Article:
October 01, 2012
Credit: Photo Credit: Boeing
Guy Norris Los Angeles
Boeing is understandably cautious when it comes to using the words “promises” and “787'” in the same sentence, but with a little more than three months to go before the start of final assembly of the first stretched version, it is already projecting a far smoother development path ahead for the 787-9.
The derivative has hit the 85% design drawing release point while assembly of all the large subassemblies for the first aircraft is beginning. All this is happening as Boeing marks the first anniversary of the initial 787-8 delivery to launch customer All Nippon Airways and comes as deliveries hit 25 aircraft.
However, Boeing is not fooling itself and knows that both the progress on the 787-9 and the accelerating deliveries of the 787-8 remain silver linings of a dark cloud still hanging over the company and its revenues after years of delays and problems. The bottom line is that deliveries still have a long way to go to match the rising production tempo and that, if the history of the 787 is anything to go by, Boeing would be wise to expect the unexpected when it comes to development of the stretch.
It is due to the hard-won experience on the 787-8, though, that progress on the extended fuselage variant is edging ahead of schedule, says vice president and chief project engineer for the 787, Mike Sinnett. “From a production standpoint, all the major structural pieces are in initial build. In a lot of cases, we're early. It's a significantly different spot we're in than we were with the -8,” he says.
While always intended to be a transformational aircraft for the operators, the 787 has ended up transforming Boeing in more ways than was ever anticipated. Beyond launching it on the path to more electric, more composite aircraft and modular assembly processes, the 787's huge development costs made its leaders gun-shy over opting for the New Small Airplane instead of a reengined 737 in the face of competition from the A320NEO. Similarly, Boeing's product development office continues to burn the midnight oil over the potentially costly 777X project. Memories of expensive triage for the 787 lurk in the shadows as Boeing weighs pivotal wing and engine decisions for the next generation of its larger sibling.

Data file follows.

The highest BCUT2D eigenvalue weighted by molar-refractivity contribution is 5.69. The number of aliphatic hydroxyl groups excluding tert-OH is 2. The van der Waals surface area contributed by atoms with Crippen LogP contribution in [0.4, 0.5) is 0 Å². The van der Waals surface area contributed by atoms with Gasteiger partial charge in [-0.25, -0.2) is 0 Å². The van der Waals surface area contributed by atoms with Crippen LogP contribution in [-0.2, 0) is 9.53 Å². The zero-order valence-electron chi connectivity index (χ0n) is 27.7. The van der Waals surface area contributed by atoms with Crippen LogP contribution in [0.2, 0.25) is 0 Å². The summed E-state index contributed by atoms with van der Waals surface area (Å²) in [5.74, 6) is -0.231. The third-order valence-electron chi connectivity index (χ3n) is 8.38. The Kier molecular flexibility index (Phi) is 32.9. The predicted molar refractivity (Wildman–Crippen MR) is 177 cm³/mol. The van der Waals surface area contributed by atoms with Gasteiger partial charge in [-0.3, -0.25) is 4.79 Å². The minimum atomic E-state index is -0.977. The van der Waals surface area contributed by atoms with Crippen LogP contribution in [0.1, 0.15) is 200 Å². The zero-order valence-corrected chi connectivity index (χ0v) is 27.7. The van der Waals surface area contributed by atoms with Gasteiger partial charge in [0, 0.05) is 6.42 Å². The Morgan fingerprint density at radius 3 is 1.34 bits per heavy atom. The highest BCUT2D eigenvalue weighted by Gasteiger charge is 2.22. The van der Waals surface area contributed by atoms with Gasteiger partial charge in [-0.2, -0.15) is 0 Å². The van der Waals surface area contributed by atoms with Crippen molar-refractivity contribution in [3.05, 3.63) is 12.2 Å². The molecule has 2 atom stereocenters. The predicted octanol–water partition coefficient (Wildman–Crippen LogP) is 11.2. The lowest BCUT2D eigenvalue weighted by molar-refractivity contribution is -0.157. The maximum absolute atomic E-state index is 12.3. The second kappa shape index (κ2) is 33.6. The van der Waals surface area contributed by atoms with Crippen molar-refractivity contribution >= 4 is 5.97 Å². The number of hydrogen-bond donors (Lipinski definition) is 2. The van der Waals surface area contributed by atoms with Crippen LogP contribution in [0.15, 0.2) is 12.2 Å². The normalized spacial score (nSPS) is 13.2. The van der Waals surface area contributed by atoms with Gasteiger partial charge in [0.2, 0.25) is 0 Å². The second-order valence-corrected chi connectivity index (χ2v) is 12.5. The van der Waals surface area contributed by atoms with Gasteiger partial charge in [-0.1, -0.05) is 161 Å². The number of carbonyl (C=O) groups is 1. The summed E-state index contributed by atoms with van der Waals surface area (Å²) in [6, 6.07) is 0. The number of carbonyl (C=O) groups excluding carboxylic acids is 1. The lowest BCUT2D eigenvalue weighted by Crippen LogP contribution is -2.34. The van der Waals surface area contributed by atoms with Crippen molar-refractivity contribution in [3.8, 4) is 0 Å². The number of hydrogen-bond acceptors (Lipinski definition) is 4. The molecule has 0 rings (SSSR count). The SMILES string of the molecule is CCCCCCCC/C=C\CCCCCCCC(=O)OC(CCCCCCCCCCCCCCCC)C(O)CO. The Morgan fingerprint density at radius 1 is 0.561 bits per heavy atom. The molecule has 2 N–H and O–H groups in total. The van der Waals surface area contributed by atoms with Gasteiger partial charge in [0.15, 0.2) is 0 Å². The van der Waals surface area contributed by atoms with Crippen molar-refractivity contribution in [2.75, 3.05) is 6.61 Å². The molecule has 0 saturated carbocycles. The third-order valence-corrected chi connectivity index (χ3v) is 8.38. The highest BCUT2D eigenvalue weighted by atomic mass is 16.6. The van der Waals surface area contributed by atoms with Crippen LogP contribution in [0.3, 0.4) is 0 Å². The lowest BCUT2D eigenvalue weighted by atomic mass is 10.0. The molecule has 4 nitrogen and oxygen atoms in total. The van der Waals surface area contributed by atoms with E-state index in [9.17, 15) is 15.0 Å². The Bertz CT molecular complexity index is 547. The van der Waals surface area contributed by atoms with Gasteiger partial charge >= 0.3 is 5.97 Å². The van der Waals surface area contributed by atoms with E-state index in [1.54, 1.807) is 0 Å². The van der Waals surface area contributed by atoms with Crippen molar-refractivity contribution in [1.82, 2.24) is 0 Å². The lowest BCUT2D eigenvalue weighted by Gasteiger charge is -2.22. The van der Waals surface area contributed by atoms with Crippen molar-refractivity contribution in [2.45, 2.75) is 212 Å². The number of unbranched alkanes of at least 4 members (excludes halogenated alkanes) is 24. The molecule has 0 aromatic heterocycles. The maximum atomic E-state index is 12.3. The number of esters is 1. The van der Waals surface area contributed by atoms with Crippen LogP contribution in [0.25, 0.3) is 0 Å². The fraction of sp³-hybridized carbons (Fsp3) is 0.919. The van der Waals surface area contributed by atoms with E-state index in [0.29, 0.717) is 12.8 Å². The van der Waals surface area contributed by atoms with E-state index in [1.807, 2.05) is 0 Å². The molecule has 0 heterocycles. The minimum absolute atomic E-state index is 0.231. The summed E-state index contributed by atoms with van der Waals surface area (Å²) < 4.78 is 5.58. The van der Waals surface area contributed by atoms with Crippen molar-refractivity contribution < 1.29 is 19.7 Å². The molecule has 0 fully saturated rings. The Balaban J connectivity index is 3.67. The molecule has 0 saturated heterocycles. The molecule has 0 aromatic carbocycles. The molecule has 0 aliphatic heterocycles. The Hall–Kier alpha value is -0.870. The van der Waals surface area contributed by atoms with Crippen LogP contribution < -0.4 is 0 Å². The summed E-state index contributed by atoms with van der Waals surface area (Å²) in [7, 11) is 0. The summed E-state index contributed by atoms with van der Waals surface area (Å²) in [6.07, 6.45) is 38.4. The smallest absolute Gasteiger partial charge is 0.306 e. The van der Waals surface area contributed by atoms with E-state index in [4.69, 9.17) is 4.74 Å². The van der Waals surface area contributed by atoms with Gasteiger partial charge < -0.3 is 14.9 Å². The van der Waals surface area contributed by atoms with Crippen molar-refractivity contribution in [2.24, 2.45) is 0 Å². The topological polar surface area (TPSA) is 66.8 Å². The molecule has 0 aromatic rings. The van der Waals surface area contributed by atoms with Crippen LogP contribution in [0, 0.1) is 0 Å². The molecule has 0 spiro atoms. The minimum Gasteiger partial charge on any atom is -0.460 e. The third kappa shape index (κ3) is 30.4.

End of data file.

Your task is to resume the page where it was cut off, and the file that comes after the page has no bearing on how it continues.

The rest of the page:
Industrially, the rescue effort also expanded Boeing's production footprint for the 787 well beyond that originally planned, with unexpected factory acquisitions in South Carolina and Utah. But it is now the same much-maligned production system that is starting to crank out 787s to a build standard that, according to Sinnett, is actively contributing to the better-than-expected performance of the first batch of aircraft to enter service.
“We are getting cleaner aircraft. When we designed it with an all-composite wing and fuselage, we were conservative,” he says. “Then, as we started looking at weight-reduction changes and we rolled in things like the improved wingbox and the results of full-scale fatigue and static tests, this allowed us to be less conservative.” The result is, “we're seeing some level of surprise that it is performing as well as it is. You always want to talk yourself into thinking that something is not quite right, but its performance is basically spot on,” Sinnett adds. “There was a misconception in part because of the weight challenges early on. People expected the initial aircraft would be heavy, and maybe they are by a little bit, but even the early aircraft are performing to specification.”